In yesterday’s post about Dr. Pepper Ten, I explored the need to rise above calling for the removal of sexist ads and instead, vote with our wallets. Today, I watched a trailer for the documentary “Miss Representation” which, I think, further proves the need to do this.
Written and directed by Jennifer Siebel Newsom, this film calls out the media and advertising for re-enforcing negative stereotypes of women. On one hand, I agree. On the other, I don’t.
Does advertising (and the content it pays for) illustrate women in ways that prevent women from rising above the past? Absolutely. Is it their fault? Maybe and maybe not. It’s kind of a chicken and egg thing. Let me explain.
While advertising certainly has done its fair share to contribute to the problem, the only thing that drives the use of negative imagery is success. Advertisers do it because it works. Trust me, if a “sexy” ad failed to drive sales, it would get yanked faster than Qwickster. So who’s guilty? The advertiser for doing it or the general public who reward the advertiser’s behaviour with sales and brand loyalty?
There was a time when corporations didn’t even think about greening their products. Only when the general public started rewarding those who went green did everyone else join in.
The answer is easy then, right?
As the trailer points out, many men respond to such images because that’s what we’ve been taught our entire lives. By the media. And by advertising. When we buy magazines or watch TV or check out movies, we’re fed images that define what we should like and what we shouldn’t. So when we see Paris Hilton in a Carl’s Jr. spot, we’re immediately conditioned to think, “Blonde? Check. Thin? Check. Not intellectually sound? Check. Oh, right! I like this!! (or at least I’m supposed to).”
Is it my fault for responding or someone else’s fault because they taught me that that’s how I should respond? Or.. and here’s where it gets interesting.. Is it Paris’ fault for contributing to the problem simply for financial gain? Shouldn’t she be held at least partially accountable?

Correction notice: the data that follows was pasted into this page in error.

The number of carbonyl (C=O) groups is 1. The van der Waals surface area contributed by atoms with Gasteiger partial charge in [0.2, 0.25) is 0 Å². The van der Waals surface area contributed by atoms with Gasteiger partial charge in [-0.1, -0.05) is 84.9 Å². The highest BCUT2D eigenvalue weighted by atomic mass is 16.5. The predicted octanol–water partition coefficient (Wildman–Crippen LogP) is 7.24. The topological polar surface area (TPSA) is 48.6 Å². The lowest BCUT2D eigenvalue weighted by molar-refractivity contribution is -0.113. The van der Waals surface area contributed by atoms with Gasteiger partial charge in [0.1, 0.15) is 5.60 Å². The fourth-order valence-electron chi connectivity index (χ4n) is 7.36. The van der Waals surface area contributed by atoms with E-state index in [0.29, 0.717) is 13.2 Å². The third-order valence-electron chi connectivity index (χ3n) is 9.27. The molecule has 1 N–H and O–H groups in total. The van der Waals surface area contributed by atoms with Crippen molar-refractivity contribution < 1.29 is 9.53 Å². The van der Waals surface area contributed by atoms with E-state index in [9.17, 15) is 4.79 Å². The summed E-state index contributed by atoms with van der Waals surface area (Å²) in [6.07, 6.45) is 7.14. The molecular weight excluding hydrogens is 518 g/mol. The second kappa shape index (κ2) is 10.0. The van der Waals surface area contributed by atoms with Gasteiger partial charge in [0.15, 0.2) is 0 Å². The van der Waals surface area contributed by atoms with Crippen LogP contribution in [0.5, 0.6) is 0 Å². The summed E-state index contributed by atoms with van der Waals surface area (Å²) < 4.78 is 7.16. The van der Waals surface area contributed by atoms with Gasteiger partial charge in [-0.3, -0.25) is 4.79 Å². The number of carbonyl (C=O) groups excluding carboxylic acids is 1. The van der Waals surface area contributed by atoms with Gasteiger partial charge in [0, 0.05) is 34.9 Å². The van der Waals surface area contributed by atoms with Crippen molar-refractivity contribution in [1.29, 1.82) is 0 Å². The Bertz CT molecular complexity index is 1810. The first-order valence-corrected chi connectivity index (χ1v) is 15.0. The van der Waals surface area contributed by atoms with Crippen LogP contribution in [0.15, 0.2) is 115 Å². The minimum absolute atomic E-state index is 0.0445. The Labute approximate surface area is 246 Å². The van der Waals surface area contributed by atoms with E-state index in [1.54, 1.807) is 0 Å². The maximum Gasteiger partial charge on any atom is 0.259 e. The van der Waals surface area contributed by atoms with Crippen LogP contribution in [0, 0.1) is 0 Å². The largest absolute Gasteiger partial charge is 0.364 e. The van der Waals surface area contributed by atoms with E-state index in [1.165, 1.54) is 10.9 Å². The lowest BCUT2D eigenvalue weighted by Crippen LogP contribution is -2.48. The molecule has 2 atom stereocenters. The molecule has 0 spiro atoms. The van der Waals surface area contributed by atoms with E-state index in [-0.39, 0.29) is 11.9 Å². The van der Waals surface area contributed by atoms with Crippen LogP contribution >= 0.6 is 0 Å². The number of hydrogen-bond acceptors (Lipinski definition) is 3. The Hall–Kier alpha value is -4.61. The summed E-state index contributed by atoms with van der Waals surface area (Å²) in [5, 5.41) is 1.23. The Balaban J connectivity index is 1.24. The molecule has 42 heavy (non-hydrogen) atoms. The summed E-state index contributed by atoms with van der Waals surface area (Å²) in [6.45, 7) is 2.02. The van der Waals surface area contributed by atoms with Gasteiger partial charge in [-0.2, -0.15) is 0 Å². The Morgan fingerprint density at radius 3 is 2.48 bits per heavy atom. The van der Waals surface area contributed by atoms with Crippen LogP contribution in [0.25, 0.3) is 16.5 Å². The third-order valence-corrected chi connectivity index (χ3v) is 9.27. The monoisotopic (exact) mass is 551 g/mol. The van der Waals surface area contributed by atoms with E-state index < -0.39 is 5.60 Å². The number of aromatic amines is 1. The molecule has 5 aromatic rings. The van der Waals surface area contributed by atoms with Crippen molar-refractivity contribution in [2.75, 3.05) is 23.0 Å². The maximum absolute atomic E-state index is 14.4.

Many of you will point to the brilliant work done by Ogilvy Toronto for Dove’s “Real Beauty” campaign to say that clearly progressive forms of advertising work. Well, ya but don’t forget that the campaign targeted people who supported that type of brand communication much in the same way that parent company Unilever stands behind its work for Axe Body Spray. They work because their target connects with them.
Like or not, money drives decisions but it also represents a democracy. I absolutely hate Jersey Shore but man, there are a LOT of people who like it which proves it should exist. Who am I to impose my cultural beliefs on others? Instead of yanking it, wouldn’t it be better if there simply wasn’t a market for it?
I know I’m rambling. I guess this is my point: If we want to make advertising better, we have to rethink what we’re responding to and support those products (and the ads that represent them) regardless of price. And whether we’re Kim Kardashian or US Weekly or a Creative Director at a big agency, we need to make decisions based on our values, not on our bank accounts.
My good friend, Bill Sharpe, once told me, “A principle is only a principle if it costs you money.” I couldn’t agree more.
As a consumer and as a brand guy, I know I’m not perfect.
I’m just trying to do the right thing.
What do you think?